Two reviewers (M.C., N.H.) independently conducted data extraction onto a data collection tool designed a priori. Extracted data included study characteristics (e.g., author, year of publication, country), patient characteristics (e.g., age, gender, mechanism of injury, organ injury), and clinical course (e.g., non-operative management, indication for laparoscopy, type of peritoneal fluid, post-operative interventions, morbidity/mortality, etc.). For comparison purposes, data were converted to a common unit where possible.
The Newcastle–Ottawa Scale was used to assess risk of bias, completed by one reviewer. This scale is made up of three domains with a maximum of nine stars for each study: selection (up to four stars), comparability (up to two stars), and outcomes (up to three stars). The Newcastle–Ottawa Scale was converted to AHRQ standards. Studies with 3 or 4 stars in selection domain, 1 or 2 stars in comparability domain, and 2 or 3 stars in outcome/exposure domain were deemed good quality. Studies with 2 stars in selection domain, 1 or 2 stars in comparability domain, and 2 or 3 stars in outcome/exposure domain were deemed fair quality. Finally, studies with 0 or 1 star in selection domain, or 0 stars in comparability domain, or 0 or 1 stars in outcome/exposure domain were deemed poor quality.
A total of 910 potentially relevant articles were identified. Duplicates were removed, which left 907 articles that met the inclusion criteria for title and abstract screening. Following the title and abstract screening, 694 articles were excluded, leaving 213 full-text articles to be reviewed. An additional 187 articles were excluded upon full-text review. Two additional articles were identified by hand through searching bibliographies of included studies, leaving a total of 28 included studies. Inter-rater agreement for inclusion criteria, as measured by Fleiss’ kappa was 0.91 (95% CI 0.819 to 1). Exclusion criteria included: laparoscopy solely used for diagnostic purposes (n = 33), no blunt abdominal trauma (n = 1), laparoscopy before trial of NOM (n = 39), surgical intervention during laparoscopy (n = 17), or no therapeutic laparoscopy following NOM (n = 74).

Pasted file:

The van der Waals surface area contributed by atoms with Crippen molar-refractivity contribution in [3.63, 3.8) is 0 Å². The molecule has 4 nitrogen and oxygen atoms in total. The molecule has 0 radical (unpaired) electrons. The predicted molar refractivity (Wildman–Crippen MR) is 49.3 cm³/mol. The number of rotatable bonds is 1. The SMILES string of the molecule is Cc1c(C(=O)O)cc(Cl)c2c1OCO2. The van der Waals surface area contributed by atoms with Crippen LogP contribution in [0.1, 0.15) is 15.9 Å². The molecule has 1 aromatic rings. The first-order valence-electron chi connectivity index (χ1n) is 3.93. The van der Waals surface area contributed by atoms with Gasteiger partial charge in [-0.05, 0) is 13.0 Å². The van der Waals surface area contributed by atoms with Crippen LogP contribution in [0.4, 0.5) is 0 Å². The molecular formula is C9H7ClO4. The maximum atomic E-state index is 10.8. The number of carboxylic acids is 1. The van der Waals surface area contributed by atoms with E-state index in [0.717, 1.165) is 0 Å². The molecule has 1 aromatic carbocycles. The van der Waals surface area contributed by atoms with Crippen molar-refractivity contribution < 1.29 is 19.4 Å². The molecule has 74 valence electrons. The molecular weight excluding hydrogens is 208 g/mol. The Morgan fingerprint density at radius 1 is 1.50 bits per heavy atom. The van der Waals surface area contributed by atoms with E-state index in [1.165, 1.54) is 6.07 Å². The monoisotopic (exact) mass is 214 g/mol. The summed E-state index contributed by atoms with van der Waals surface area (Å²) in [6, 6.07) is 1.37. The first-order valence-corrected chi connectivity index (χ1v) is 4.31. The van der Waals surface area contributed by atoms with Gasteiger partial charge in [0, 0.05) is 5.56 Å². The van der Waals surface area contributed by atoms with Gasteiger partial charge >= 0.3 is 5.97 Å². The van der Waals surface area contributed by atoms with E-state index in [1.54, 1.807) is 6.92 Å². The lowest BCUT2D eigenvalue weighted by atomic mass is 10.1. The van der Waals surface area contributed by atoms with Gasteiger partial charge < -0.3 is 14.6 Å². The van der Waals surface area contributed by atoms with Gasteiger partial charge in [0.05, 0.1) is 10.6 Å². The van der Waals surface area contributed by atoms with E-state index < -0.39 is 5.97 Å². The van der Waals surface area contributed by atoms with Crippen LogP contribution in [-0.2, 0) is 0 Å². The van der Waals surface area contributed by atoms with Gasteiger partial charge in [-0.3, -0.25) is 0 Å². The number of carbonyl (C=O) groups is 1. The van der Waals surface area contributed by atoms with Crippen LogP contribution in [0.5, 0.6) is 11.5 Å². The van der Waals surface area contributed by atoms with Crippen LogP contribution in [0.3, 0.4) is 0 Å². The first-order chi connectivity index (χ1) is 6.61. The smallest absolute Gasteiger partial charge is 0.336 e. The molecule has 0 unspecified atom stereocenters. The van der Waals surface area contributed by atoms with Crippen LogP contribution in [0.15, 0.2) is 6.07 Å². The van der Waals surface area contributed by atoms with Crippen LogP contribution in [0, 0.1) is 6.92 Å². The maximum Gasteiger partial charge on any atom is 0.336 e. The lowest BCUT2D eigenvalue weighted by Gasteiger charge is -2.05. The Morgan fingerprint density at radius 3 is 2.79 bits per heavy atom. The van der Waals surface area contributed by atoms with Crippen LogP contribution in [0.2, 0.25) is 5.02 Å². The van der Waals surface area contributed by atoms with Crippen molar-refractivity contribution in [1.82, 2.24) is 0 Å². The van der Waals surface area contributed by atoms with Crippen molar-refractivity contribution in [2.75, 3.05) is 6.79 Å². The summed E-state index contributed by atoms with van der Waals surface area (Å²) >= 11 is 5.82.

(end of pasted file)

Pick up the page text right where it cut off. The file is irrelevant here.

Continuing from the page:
Included research had a variety of study designs including one randomized clinical trial , ten observational cohort studies [2, 4, 5, 11,12,13,14,15,16,17], seven case reports [3, 18,19,20,21,22,23], six review articles [6, 24,25,26,27,28], two management guidelines [29, 30], and one textbook chapter . The single clinical trial was only published in abstract format. They were published in eleven countries with a majority being from the USA and France. Language of original text was predominantly English (88.5%) with two articles in French and one article in Portuguese. Dates of publication ranged from 1993 to 2019 with the great majority being published after 1999.
In total, the included papers reported on 108 patients who underwent DLPW after initial non-operative management of blunt abdominal trauma. Of those for which it was reported, 68.9% were male (Table 1). Average reported age was 31.6 years with a range from 11 to 61.
Types of trauma
All included patients suffered a blunt trauma mechanism. Motor vehicle collisions (MVCs), including motorbike accidents, accounted for most (68.4%) of the mechanisms followed by falls (15.8%), horse kicks (10.5%), and falling objects (5.3%). No cause was explicitly reported for 82.1% of patients meeting inclusion criteria; all of these included patients sustained known blunt abdominal trauma however, demographics were often grouped together with patients receiving immediate laparoscopy. Of those for which it was reported, organs injured included liver (95.2%), small bowel (3.2%), and pancreas (1.6%). Organ injury was unspecified in 40.6% of patients (Table 2).